Understanding Workers’ Compensation and FMLA
When an employee is hurt on the job and is forced to miss time from work to recover, they may be nervous about how to make ends meet and whether their job will be waiting for them when they are ready to return. The good news is that the federal government and the state of Pennsylvania have programs in place – FMLA and workers’ compensation benefits – that will help injured employees with medical bills and lost wages and protect their job.
Some employers may try and force or coerce employees to take FMLA rather than file a workers’ compensation claim, or they may claim the employee needs to enroll in both programs. The truth is, FMLA may not be required for a workplace injury and therefore can be saved for use another time.
How do you know if you should take FMLA along with your workers’ compensation benefits? Let’s define what FMLA is, how it is different from workers’ compensation and where the two programs may overlap.
What is FMLA?
FMLA, or the Family Medical Leave Act, is a federal program created in 1993. FMLA is unpaid leave, which means that, although an employee’s job is legally protected and must be available upon the employee’s return to work, they will not receive any form of compensation.
Employees may use available vacation or sick time during FMLA leave; however, when it runs out, so does the paycheck. Employees are only eligible for FMLA after working for one full year at their place of employment. Further, FMLA is only offered at companies with more than 50 employees or when the organization is a government agency. FMLA allows eligible employees to take up to 12 weeks of unpaid leave from their job for several reasons including:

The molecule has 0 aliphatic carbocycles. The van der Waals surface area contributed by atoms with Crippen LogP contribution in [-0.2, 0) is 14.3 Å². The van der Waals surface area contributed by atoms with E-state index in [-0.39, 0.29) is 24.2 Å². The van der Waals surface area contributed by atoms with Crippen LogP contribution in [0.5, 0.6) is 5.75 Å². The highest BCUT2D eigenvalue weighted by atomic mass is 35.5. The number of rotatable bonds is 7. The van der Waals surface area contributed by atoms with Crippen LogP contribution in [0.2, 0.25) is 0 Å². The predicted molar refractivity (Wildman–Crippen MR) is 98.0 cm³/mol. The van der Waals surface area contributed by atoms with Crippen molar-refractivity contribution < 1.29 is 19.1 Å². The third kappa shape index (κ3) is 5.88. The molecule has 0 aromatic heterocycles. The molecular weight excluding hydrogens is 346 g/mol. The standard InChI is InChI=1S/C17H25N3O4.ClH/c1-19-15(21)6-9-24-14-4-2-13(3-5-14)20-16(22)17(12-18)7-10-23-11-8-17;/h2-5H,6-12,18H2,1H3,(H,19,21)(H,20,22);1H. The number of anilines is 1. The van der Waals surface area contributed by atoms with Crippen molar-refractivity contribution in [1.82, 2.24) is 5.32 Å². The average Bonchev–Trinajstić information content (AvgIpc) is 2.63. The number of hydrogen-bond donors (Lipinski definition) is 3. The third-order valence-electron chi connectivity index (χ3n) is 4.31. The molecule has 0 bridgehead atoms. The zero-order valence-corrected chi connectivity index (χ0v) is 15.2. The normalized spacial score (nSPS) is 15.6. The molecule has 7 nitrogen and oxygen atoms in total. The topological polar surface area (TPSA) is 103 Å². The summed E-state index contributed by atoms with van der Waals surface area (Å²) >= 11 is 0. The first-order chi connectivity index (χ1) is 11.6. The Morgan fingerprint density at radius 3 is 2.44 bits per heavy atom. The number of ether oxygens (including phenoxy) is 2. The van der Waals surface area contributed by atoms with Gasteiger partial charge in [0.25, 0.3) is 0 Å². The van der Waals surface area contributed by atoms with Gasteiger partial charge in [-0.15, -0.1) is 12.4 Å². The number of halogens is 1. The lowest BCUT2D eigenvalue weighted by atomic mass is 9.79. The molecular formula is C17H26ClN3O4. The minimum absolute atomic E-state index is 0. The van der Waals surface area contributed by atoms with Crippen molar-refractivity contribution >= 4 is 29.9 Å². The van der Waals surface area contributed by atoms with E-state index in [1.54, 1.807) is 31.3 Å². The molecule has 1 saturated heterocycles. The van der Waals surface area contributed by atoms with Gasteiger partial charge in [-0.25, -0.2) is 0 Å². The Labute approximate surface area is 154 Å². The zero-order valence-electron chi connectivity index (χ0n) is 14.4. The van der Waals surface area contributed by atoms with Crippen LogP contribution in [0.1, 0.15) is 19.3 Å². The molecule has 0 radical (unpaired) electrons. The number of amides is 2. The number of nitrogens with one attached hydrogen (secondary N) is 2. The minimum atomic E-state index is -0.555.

- Birth or adoption of a child
- Taking care of a sick family member
- Recovering from a serious illness or injury
The last reason – recovering from a serious illness or injury – may also make the employee eligible for workers’ compensation benefits if the injury or illness occurred on the job.
If you were injured at work and are confused about whether you should apply for FMLA, workers’ comp, or both, you should consult with a workers’ compensation attorney to understand your rights as an injured worker.
How is FMLA Different from Workers’ Comp?
While there are some similarities between the two programs, they are very different. First, FMLA is a federal program, while, on the other hand, workers’ compensation is a state program.
Other differences between the two programs include:
- Paid vs. Unpaid Time Off: With FMLA, eligible employees can take up to 12 weeks of unpaid leave. With workers’ compensation, eligible employees typically receive two-thirds of their gross wages, coverage for medical bills, and other related benefits.
- Protected vs. Unprotected Job Status: One of the biggest differences between the two programs is job protection. With FMLA, the employee’s company is legally required to protect their job and have it available for them to return to when they are ready. Workers’ compensation offers no such protection. Employers cannot terminate a position because of a work-related injury; however, they can terminate the position for other reasons, which often stem an injury suffered on the job.